If only you had a chart of "skin-tone recipes" written by some Betty Crocker of the art world that would tell you exactly how to whip up big batches of "Satin Skin" and "Ethereal Epidermis" instead of the "mud," "dirt" and "chalk" currently on your palette.

Fortunately, the cure for "muddy" or "chalky" color is not an unobtainable fantasy. In his book Alla Prima: Everything I Know About Painting, master artist Richard Schmid sheds light on this topic…

"'Muddy color'… is simply a color
that is inappropriate in temperature
—Richard Schmid

"Muddy" and "chalky" color is not so much a color issue as it is a temperature issue. So let's talk temperature...

Temperature Basics

The first thing to understand about temperature is that there is no such thing as "warm" and "cool." There is only "warm-er" and "cool-er." It's relative–a color is only cool-er or warm-er compared to another color.

Therefore, a "muddy" or "chalky" skin-tone is a color that is either too cool or too warm compared to the surrounding colors.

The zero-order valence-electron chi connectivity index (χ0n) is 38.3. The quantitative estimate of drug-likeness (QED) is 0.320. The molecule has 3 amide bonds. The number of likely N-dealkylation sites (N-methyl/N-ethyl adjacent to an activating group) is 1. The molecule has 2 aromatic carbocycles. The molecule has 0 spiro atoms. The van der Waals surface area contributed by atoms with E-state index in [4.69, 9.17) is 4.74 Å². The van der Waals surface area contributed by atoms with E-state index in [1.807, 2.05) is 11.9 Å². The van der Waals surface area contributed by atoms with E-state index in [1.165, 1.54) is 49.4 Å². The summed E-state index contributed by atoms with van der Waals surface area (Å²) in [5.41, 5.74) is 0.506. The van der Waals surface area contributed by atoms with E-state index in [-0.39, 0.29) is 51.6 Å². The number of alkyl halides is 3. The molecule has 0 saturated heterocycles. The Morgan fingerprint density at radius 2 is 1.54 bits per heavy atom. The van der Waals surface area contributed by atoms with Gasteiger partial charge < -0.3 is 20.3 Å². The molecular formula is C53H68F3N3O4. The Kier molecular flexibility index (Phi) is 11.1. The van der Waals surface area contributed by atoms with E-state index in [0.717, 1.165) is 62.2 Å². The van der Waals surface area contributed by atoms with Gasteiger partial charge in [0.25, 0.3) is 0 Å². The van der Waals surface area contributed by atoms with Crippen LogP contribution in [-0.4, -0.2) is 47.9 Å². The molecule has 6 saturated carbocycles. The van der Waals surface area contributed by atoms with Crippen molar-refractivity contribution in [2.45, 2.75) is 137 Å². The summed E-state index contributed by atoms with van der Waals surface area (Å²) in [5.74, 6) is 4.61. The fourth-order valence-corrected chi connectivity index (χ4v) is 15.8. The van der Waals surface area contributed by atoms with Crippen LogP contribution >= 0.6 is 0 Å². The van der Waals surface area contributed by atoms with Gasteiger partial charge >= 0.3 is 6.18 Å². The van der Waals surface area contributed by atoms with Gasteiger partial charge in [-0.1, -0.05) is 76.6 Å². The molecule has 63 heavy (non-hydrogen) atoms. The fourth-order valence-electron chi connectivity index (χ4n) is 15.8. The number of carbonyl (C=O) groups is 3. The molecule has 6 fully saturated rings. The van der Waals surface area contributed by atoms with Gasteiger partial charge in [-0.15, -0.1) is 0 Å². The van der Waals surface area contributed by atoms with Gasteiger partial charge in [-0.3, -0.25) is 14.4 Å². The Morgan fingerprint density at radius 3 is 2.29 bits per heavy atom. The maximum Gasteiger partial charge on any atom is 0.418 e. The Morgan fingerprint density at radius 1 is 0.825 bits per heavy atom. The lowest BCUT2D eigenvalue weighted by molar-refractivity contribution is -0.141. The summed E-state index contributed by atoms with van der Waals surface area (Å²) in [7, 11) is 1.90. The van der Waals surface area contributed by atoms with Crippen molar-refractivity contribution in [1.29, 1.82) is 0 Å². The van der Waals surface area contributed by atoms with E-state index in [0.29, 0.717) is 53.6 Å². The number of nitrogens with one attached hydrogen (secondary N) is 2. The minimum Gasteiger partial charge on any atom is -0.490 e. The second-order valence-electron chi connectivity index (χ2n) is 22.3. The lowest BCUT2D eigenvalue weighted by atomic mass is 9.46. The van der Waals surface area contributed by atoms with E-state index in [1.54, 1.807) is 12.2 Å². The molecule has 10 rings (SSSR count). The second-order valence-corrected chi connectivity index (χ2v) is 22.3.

Side-Note: A color might also look "muddy" or "chalky"
if it's the wrong value. For example, a shape that's too dark on
a portrait will look like just that–a dark smudge on the face.
But given the value is correct, the reason a color looks "muddy"
or "chalky" is that it's either too warm or too cool in comparison
to the surrounding colors.

But of course, this information is useless unless you can make your muddy colors "UN-too-warm" and "UN-too-cool…"  

2 Ways You Can Make A
Color Warmer Or Cooler

1: By Moving Around the
Color Wheel Like a Clock


First, however, here are 2 important things to know: 1) the red-orange-yellow side of the color wheel is considered "warmer" than the green-blue-violet side, which is considered "cooler." 2) Most consider either bright yellow or yellow-orange the very warmest color. Blue is considered the coolest color (However, there's an exception that I'll mention in a bit…)

Now, imagine you're traveling around this color wheel like the hand of a clock. The closer you move toward the cooler side, the cooler the color will become. The closer you move toward to the warmer side, the warmer the color will become.

2 Examples:
  1. Let's say you're standing on that very warmest color–a bright yellow-orange. You take one step clockwise toward the green. Now, you're standing on a yellow that's tinted with a hint of green. This yellow-green is cooler than the yellow-orange because you've moved closer to the cooler side of the color wheel.
  2. This time, start out on violet. Take one step counter-clockwise toward the blue. Now, you're standing on blue-violet, which is cooler than violet because it's closer to blue and because you're moved further away from the warmer side of the color wheel.